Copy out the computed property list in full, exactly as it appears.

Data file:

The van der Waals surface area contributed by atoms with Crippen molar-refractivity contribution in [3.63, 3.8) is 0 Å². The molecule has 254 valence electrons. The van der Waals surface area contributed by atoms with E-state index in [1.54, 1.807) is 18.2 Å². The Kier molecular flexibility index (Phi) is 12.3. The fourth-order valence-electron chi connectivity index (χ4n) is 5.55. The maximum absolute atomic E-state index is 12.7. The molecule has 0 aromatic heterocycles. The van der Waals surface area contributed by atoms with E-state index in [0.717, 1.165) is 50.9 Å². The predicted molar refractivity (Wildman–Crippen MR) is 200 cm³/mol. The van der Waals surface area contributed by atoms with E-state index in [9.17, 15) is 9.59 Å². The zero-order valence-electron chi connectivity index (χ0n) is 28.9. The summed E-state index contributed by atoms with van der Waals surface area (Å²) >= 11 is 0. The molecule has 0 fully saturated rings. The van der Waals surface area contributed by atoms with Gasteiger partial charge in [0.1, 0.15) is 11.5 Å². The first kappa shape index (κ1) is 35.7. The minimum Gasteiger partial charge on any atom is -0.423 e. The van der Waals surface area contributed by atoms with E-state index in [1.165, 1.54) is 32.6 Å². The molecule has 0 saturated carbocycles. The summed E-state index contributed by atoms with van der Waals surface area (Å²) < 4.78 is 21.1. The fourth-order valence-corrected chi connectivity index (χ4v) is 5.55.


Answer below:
The van der Waals surface area contributed by atoms with Crippen molar-refractivity contribution in [3.63, 3.8) is 0 Å². The molecule has 254 valence electrons. The van der Waals surface area contributed by atoms with E-state index in [1.54, 1.807) is 18.2 Å². The Kier molecular flexibility index (Phi) is 12.3. The fourth-order valence-electron chi connectivity index (χ4n) is 5.55. The maximum absolute atomic E-state index is 12.7. The molecule has 0 aromatic heterocycles. The van der Waals surface area contributed by atoms with E-state index in [0.717, 1.165) is 50.9 Å². The predicted molar refractivity (Wildman–Crippen MR) is 200 cm³/mol. The van der Waals surface area contributed by atoms with E-state index in [9.17, 15) is 9.59 Å². The zero-order valence-electron chi connectivity index (χ0n) is 28.9. The summed E-state index contributed by atoms with van der Waals surface area (Å²) >= 11 is 0. The molecule has 0 fully saturated rings. The van der Waals surface area contributed by atoms with Gasteiger partial charge in [0.1, 0.15) is 11.5 Å². The first kappa shape index (κ1) is 35.7. The minimum Gasteiger partial charge on any atom is -0.423 e. The van der Waals surface area contributed by atoms with E-state index in [1.165, 1.54) is 32.6 Å². The molecule has 0 saturated carbocycles. The summed E-state index contributed by atoms with van der Waals surface area (Å²) < 4.78 is 21.1. The fourth-order valence-corrected chi connectivity index (χ4v) is 5.55.